There's nothing like the smell of baking bread to stir memories of warmth and comfort.
Well, forget that. As it turns out, that pleasant scent threatens the environment - the chemical that wafts the delectable essence across neighborhoods near large bakeries may help create smog.Bread factories around the country may soon be called upon to limit their odorous emissions as states work to meet federal clean air requirements.
That means no more bread smell. No more warm, comforting factory aroma that harks back to Grandma's kitchen.
"You drive down the highway and you hope the smell will be there," said Phyllis Davidson, a customer at the second-day bake shop outside the Wonder Bread factory in Natick, which may have to install equipment that would do away with the aroma.
"It's like waking up to the smell of coffee brewing or bacon cooking. It's homey," Davidson said.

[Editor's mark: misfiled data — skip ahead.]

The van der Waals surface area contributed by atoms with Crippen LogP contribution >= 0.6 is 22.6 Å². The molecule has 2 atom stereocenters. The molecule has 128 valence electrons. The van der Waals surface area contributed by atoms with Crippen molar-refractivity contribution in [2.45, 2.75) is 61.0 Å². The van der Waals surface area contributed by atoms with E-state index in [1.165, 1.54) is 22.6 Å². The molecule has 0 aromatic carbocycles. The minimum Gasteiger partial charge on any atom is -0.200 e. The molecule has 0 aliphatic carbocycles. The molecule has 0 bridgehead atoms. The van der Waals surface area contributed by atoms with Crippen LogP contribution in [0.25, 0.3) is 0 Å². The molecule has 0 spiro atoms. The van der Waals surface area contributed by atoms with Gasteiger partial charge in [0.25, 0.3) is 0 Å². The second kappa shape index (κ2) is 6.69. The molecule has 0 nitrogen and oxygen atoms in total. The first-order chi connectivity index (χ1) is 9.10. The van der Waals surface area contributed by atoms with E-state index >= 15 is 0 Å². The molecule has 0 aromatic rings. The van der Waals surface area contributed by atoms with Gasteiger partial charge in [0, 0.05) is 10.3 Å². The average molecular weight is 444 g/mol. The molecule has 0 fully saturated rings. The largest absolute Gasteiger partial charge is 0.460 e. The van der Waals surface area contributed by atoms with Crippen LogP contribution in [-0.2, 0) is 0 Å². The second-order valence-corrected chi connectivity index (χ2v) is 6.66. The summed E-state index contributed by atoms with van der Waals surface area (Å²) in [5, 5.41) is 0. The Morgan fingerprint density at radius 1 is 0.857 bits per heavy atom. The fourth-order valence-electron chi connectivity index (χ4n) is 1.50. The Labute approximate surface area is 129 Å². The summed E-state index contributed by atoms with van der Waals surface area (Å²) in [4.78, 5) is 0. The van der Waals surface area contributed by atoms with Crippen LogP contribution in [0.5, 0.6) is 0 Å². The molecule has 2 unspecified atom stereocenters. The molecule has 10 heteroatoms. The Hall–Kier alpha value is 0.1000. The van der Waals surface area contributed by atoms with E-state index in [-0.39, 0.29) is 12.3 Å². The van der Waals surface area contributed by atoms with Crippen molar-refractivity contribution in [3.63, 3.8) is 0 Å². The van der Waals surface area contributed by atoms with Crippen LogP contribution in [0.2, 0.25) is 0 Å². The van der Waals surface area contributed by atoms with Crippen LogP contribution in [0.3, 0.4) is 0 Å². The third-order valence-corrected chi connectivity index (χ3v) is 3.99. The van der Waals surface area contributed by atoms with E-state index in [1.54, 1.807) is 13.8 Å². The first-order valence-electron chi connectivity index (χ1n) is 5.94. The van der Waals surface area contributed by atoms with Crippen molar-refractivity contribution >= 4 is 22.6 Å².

When bread reaches 174 degrees Fahrenheit - when it's baked to perfection - it emits ethanol as a gas.
Massachusetts is one of 33 states that either have or are drafting ethanol emissions regulations for large bakery ovens.
Ethanol is a volatile organic compound that contributes to ozone buildup close to the ground. The 1990 Clean Air Act gives states until November to submit plans for reducing ground-level ozone.
By itself, ethanol is harmless alcohol, said Anne Giesecke of the American Bakers Association: "It's the same as what people would exhale in a bar on Saturday night."
But when ethanol hits sunlight, it breaks down into its basic components, including oxygen, and forms ozone.
High in the atmosphere, the thinning ozone layer allows dangerous ultraviolet radiation to seep through to Earth. Close to the ground, too much ozone means smog.Comment on this story
Environmental Protection Agency officials emphasize that ethanol regulations don't apply to small neighborhood bakeries, only to large bakeries with the potential to release more than 50 tons of ethanol annually.
But tell that to the auto mechanics at Sears in Natick - connoisseurs of the odors that waft into the garage from the Wonder Bread factory across the street.
Some are gourmets: After 30 years, Tony Freitas still raves about the way that cinnamon smell warms the spirit on bitter winter mornings.
Others are gourmands: "See all of us who look like this?" said mechanic C.J. Deberadinas, grabbing and shaking his spare tire of flab. "We all like the bread smell."